Austin Macauley 30 March 2016

Report: Teenagers criminalised due to children’s homes failures

Report: Teenagers criminalised due to children’s homes failures image

Children’s homes too often resort to involving police rather than offering teenagers in their care the support they need, according to a new report.

The Howard League for Penal Reform found 13 to 15 year olds living in children’s homes were 20 times more likely to be criminalised than a non looked-after child and six times more likely than a child in other forms of care placement.

The charity said its research showed there was a ‘systemic problem’ that had made police involvement the default option.

Its report highlighted official statistics that show around 4% of children aged 10 to 12 who live in children’s homes have been criminalised. That figure rises to more than 19% among children aged 13 to 15.

Some three-quarters of England’s 1,760 children’s homes are run by private sector companies. It warned ‘a lack of transparency, particularly in relation to private providers, has meant that homes are unaccountable, bad practices are hidden and children suffer’.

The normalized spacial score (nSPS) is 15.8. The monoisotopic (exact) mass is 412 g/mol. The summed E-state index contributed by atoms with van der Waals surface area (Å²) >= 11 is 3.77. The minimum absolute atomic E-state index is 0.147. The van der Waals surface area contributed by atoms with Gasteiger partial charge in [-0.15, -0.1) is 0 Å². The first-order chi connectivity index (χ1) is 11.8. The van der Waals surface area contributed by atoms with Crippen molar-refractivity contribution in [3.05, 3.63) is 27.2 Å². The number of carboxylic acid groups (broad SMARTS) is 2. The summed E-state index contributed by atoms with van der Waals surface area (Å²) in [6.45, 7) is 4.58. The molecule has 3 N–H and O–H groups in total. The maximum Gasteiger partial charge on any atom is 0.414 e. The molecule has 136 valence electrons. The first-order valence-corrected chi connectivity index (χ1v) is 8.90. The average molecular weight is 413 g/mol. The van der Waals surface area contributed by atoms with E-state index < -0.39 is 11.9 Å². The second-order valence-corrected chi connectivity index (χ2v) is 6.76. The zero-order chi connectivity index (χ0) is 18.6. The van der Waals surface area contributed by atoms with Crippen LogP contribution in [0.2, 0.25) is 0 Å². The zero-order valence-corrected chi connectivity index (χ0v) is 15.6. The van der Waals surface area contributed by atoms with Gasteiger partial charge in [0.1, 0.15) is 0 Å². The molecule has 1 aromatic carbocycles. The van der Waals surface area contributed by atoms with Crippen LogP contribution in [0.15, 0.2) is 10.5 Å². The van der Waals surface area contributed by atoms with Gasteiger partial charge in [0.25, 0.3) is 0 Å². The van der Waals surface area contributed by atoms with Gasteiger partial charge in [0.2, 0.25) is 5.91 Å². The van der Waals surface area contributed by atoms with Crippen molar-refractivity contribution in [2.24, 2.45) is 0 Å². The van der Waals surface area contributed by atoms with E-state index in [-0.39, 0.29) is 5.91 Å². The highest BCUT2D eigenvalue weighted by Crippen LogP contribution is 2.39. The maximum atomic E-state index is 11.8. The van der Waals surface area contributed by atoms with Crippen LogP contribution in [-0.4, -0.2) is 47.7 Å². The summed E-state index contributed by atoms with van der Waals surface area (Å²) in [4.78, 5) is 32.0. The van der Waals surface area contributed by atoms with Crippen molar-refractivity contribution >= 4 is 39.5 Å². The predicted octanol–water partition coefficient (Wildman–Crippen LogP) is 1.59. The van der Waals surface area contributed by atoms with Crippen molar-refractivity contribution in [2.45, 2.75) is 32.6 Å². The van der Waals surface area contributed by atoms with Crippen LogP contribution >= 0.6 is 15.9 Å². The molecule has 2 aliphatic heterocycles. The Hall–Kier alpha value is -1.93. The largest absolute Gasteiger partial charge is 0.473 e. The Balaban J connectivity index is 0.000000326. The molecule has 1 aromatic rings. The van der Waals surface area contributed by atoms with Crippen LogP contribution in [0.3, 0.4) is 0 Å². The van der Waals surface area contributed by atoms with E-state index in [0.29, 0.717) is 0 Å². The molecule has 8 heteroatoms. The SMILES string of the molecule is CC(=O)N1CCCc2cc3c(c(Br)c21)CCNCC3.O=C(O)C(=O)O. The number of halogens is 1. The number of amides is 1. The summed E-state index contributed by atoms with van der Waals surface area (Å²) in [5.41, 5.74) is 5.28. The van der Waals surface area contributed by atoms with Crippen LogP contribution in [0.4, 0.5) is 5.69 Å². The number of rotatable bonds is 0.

The Howard League contacted every police force in England and Wales to gather data on how often they were called out to incidents at children’s homes. West Mercia Police and West Midlands Police each recorded almost 6,000 incidents between 2012 and 2015.

The report said police believed they were ‘picking up the pieces of a “social care deficit”, and that children were being pushed into the criminal justice process rather than receiving the support they needed from local authorities and children’s homes’.

Frances Crook, chief executive of the Howard League for Penal Reform, said: ‘These children have been taken into care because they are in dire need and their parents cannot, or will not, look after them.

‘They are wonderful young people who have had a really bad start in life. They deserve every chance to flourish.

‘Private companies, charities and local authorities that are paid a fortune by the taxpayer should give these children what they need and deserve.’

Managing short-term lets image

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